This App Says It Can Detect Mental Health Problems By A User’s Phone Usage. But Does It Live Up To Its Promise?
Almost no one outside the company has any idea whether it works, and most of the company’s key promises or claims aren’t yet backed up by published, peer-reviewed data. In other health and technology related news: Facebook's kid-centric app draws criticism; brain scans may be able to detect skill levels; and a Fitbit helps solve a crime.
Mindstrong's Mood-Predicting App Is Shadowed By Questions Over Evidence
In the world of digital health, Silicon Valley-based Mindstrong stands out. It has a star-studded team and tens of millions in venture capital funding, including from Jeff Bezos’ VC firm. It also has a captivating idea: that its app, based on cognitive functioning research, can help detect troubling mental health patterns by collecting data on a person’s smartphone usage — how quickly they type or scroll, for instance. The promise of that technology has helped Mindstrong build incredible momentum since it launched last year; already more than a dozen counties in California have agreed to deploy the company’s app to patients. (Sheridan, 10/4)
The Associated Press:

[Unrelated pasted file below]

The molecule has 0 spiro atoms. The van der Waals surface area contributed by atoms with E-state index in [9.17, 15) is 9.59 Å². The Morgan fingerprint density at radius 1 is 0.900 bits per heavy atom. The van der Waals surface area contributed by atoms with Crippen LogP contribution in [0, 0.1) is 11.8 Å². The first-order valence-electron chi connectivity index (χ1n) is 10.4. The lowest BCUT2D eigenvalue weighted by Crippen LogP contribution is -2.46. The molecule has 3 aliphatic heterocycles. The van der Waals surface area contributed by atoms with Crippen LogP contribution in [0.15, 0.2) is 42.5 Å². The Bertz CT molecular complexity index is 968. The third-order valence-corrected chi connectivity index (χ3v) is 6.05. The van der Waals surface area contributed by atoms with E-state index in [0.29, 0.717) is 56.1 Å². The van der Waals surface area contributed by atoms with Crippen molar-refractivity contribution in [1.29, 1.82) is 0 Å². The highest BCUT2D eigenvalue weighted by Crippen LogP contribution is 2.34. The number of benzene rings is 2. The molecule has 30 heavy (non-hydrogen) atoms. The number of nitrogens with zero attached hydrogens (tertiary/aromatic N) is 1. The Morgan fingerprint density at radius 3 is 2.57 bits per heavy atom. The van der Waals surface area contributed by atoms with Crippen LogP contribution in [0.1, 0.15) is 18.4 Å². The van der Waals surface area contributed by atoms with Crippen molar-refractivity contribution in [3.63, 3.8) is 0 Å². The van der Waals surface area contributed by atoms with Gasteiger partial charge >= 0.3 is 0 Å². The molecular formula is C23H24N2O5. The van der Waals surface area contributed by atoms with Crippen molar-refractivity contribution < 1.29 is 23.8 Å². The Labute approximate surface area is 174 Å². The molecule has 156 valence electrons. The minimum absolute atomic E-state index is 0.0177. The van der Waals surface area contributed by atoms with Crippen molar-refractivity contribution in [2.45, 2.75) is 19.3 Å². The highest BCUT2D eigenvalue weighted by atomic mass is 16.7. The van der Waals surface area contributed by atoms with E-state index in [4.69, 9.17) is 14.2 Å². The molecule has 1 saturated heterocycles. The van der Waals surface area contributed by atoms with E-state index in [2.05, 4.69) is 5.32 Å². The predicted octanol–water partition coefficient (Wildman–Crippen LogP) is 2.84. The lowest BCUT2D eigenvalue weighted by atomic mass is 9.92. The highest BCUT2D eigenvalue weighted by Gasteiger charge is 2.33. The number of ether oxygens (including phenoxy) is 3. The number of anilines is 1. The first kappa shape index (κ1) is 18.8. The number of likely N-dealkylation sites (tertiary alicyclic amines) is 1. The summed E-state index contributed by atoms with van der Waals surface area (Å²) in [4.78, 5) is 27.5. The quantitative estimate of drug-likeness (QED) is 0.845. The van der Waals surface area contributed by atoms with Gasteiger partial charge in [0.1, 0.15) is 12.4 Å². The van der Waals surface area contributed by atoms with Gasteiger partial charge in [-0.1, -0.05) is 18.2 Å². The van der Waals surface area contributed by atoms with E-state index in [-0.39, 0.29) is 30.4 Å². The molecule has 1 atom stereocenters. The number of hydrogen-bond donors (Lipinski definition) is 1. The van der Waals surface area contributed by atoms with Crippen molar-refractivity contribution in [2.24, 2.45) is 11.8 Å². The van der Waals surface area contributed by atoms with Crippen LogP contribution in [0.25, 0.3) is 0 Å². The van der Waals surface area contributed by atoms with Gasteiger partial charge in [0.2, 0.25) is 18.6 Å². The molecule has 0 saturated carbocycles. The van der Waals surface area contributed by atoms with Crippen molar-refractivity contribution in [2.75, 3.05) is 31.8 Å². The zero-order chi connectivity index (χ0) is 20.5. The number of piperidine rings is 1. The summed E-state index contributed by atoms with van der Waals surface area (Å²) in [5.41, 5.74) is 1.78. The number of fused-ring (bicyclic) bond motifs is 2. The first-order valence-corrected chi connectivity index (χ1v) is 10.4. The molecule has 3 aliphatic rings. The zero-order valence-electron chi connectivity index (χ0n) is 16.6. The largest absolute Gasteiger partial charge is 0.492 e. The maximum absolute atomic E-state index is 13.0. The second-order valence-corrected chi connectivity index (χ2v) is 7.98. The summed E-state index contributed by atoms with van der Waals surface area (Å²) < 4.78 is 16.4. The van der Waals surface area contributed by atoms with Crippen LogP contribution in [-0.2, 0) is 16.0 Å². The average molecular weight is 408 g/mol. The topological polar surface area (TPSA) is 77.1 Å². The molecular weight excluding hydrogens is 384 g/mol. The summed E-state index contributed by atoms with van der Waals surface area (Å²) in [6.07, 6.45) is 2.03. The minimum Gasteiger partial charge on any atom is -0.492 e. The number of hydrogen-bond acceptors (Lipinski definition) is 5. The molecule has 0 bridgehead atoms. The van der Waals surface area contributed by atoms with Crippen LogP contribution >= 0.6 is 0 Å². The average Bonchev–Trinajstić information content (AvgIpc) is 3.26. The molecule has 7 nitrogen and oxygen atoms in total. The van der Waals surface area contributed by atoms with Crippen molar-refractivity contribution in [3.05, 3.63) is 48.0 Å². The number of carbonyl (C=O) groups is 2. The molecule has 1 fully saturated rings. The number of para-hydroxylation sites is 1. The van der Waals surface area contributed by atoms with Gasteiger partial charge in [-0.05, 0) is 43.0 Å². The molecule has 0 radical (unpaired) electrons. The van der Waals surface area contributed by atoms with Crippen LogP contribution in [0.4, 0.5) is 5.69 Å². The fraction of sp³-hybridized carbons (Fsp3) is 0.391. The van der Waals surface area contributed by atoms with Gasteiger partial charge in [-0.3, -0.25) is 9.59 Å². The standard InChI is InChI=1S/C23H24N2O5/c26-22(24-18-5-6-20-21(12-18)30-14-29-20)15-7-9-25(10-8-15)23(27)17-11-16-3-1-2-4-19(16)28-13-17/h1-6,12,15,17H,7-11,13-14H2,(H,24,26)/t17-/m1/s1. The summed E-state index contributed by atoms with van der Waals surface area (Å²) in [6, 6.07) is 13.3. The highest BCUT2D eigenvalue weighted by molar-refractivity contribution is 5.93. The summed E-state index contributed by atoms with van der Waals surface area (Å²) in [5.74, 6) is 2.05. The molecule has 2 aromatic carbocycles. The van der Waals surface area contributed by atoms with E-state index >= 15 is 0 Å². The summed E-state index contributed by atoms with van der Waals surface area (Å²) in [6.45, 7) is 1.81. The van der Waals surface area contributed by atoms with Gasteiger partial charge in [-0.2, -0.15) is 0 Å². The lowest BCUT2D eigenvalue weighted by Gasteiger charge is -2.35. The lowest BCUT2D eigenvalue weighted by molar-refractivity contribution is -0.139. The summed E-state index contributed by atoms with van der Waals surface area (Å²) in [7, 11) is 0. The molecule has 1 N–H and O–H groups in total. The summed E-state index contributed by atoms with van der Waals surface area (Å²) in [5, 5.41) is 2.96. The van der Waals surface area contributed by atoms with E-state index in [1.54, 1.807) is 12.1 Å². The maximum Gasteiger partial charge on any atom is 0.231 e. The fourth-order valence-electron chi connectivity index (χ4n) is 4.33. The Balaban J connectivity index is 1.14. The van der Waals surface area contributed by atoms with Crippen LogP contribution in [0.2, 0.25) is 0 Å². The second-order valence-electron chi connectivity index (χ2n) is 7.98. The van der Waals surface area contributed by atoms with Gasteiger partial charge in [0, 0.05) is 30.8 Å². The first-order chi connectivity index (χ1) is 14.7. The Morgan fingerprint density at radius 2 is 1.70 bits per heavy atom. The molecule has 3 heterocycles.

Child Experts File FTC Complaint Against Facebook Kids' App
Children's and public health advocacy groups say Facebook's kid-centric messaging app violates federal law by collecting kids' personal information without getting verifiable consent from their parents. The Campaign for a Commercial-Free Childhood and other groups asked the Federal Trade Commission on Wednesday to investigate Facebook's Messenger Kids for violating the Children's Online Privacy Protection Act, or COPPA. (10/3)
The Wall Street Journal:
Brain Scans Can Detect Who Has Better Skills
To gain new insight into how highly specialized workers learn skills or react to stressful situations, researchers are leveraging advanced scanning technologies to look at what’s happening inside the brain. In the latest findings, a team of researchers studied surgeons as they performed surgical simulations and found they could identify novice from experienced surgeons by analyzing brain scans taken as the physicians worked. (Hernandez, 10/3)
The New York Times:
Police Use Fitbit Data To Charge 90-Year-Old Man In Stepdaughter’s Killing
The last time Anthony Aiello spoke to his stepdaughter, he took homemade pizza and biscotti to her house in San Jose, Calif., for a brief visit. Mr. Aiello, 90, told investigators that she then walked him to the door and handed him two roses in gratitude. But an unnoticed observer in the house later revealed that their encounter ended in murder, a police report said. Five days afterward, Mr. Aiello’s stepdaughter, Karen Navarra, 67, was discovered by a co-worker in her house with fatal lacerations on her head and neck. She had been wearing a Fitbit fitness tracker, which investigators said showed that her heart rate had spiked significantly around 3:20 p.m. on Sept. 8, when Mr. Aiello was there. (Hauser, 10/3)